I'm going to start right off the bat here and say that I am a HUGE Disneyphile. I own pretty much every animated Disney movie that you can think of, have paid to see both The Lion King and Beauty and the Beast in their 3D theatrical re-releases, and have amassed what could be the country's largest collection of Stitch stuffed animals. I've been to all the parks in Florida and in California, and have dreams of visiting Disneyland Paris and Tokyo DisneySea. So when I heard about a Disneyland-based game where I could explore the happiest place on Earth, I couldn't wait to get my hands on it.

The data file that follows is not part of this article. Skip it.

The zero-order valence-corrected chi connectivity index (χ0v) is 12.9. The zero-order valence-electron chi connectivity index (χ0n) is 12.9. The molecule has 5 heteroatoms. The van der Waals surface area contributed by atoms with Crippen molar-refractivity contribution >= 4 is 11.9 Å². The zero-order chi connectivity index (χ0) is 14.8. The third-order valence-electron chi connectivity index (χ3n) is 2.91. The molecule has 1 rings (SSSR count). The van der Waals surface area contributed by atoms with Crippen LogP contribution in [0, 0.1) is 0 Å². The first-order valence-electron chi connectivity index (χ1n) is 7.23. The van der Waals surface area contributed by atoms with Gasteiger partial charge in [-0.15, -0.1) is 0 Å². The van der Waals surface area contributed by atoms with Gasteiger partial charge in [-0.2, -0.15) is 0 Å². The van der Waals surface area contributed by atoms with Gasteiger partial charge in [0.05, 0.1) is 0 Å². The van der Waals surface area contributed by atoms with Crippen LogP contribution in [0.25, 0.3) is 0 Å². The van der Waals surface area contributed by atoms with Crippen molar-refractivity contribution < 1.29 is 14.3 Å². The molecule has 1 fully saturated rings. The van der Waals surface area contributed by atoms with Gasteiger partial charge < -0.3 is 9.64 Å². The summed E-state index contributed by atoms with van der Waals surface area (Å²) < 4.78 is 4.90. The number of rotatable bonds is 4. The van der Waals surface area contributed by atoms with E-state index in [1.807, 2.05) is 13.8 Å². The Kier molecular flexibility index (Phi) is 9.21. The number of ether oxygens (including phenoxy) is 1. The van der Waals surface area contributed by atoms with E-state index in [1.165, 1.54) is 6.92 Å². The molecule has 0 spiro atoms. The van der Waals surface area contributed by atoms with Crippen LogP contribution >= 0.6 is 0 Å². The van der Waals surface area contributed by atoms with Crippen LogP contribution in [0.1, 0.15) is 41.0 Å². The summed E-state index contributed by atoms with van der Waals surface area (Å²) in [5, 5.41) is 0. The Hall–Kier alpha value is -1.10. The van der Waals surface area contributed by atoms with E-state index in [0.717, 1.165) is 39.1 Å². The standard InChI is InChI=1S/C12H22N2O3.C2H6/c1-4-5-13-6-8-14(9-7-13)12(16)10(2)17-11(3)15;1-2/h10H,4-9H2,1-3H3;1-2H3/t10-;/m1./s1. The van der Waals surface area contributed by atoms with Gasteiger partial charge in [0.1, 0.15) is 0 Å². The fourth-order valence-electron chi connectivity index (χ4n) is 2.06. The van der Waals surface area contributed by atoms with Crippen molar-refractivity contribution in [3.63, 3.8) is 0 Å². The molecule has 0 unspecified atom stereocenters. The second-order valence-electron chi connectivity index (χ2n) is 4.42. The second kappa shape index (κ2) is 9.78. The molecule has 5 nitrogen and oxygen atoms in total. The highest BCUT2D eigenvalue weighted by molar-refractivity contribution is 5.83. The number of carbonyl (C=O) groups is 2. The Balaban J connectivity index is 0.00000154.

After customizing your avatar, you start off at the entrance to Disneyland. It's a beautiful day in sunny Anaheim, California, and I get my golden ticket to enter the park, who is also my guide throughout my Disneyland adventure. After learning the ins and outs of the Kinect controls, I ran around the entrance plaza collecting gold, silver, and bronze coins. Once I entered into the world of yesterday, tomorrow, and fantasy, I got to meet Mickey Mouse himself, and he gives me a camera, which starts the game. There are several Disney movie characters scattered throughout the park in their respective themed lands (more than you'd ever be able to find at one time on any given day at the park), and each one has a task for you to complete. The guide shows you where to find everything and how to get there, so you can easily complete these challenges if you've never been to the park before, but if you have, you may know some shortcuts that the guide doesn't.